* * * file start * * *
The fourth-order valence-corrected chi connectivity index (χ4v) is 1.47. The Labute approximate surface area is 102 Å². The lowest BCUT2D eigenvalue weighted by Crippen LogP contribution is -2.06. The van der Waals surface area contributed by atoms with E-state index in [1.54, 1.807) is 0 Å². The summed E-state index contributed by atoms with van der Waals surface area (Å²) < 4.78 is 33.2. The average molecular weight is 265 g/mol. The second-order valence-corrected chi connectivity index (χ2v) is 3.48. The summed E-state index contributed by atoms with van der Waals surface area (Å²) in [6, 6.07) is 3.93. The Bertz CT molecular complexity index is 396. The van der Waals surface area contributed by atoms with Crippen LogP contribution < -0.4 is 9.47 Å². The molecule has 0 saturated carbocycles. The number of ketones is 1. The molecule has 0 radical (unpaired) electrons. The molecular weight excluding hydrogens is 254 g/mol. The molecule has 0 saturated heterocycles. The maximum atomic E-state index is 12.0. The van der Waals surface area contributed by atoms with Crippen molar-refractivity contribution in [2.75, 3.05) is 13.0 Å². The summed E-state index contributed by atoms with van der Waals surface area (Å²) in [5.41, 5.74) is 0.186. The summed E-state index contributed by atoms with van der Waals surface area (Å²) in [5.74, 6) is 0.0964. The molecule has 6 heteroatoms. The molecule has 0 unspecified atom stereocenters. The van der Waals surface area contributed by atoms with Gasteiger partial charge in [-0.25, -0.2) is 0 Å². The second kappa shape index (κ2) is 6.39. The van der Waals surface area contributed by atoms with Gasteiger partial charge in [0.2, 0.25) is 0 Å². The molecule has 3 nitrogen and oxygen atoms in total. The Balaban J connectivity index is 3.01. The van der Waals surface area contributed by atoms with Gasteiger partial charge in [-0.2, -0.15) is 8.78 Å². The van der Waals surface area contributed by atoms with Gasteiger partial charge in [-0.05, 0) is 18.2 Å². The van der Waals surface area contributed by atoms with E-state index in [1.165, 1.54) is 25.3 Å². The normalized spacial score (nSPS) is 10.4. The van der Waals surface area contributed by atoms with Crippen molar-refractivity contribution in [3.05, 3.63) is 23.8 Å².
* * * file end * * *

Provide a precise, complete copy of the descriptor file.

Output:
The fourth-order valence-corrected chi connectivity index (χ4v) is 1.47. The Labute approximate surface area is 102 Å². The lowest BCUT2D eigenvalue weighted by Crippen LogP contribution is -2.06. The van der Waals surface area contributed by atoms with E-state index in [1.54, 1.807) is 0 Å². The summed E-state index contributed by atoms with van der Waals surface area (Å²) < 4.78 is 33.2. The average molecular weight is 265 g/mol. The second-order valence-corrected chi connectivity index (χ2v) is 3.48. The summed E-state index contributed by atoms with van der Waals surface area (Å²) in [6, 6.07) is 3.93. The Bertz CT molecular complexity index is 396. The van der Waals surface area contributed by atoms with Crippen LogP contribution < -0.4 is 9.47 Å². The molecule has 0 saturated carbocycles. The number of ketones is 1. The molecule has 0 radical (unpaired) electrons. The molecular weight excluding hydrogens is 254 g/mol. The molecule has 0 saturated heterocycles. The maximum atomic E-state index is 12.0. The van der Waals surface area contributed by atoms with Crippen molar-refractivity contribution in [2.75, 3.05) is 13.0 Å². The summed E-state index contributed by atoms with van der Waals surface area (Å²) in [5.41, 5.74) is 0.186. The summed E-state index contributed by atoms with van der Waals surface area (Å²) in [5.74, 6) is 0.0964. The molecule has 6 heteroatoms. The molecule has 0 unspecified atom stereocenters. The van der Waals surface area contributed by atoms with Gasteiger partial charge in [-0.25, -0.2) is 0 Å². The second kappa shape index (κ2) is 6.39. The van der Waals surface area contributed by atoms with Gasteiger partial charge in [0.2, 0.25) is 0 Å². The molecule has 3 nitrogen and oxygen atoms in total. The Balaban J connectivity index is 3.01. The van der Waals surface area contributed by atoms with Gasteiger partial charge in [-0.2, -0.15) is 8.78 Å². The van der Waals surface area contributed by atoms with Gasteiger partial charge in [-0.05, 0) is 18.2 Å². The van der Waals surface area contributed by atoms with E-state index in [1.165, 1.54) is 25.3 Å². The normalized spacial score (nSPS) is 10.4. The van der Waals surface area contributed by atoms with Crippen molar-refractivity contribution in [3.05, 3.63) is 23.8 Å².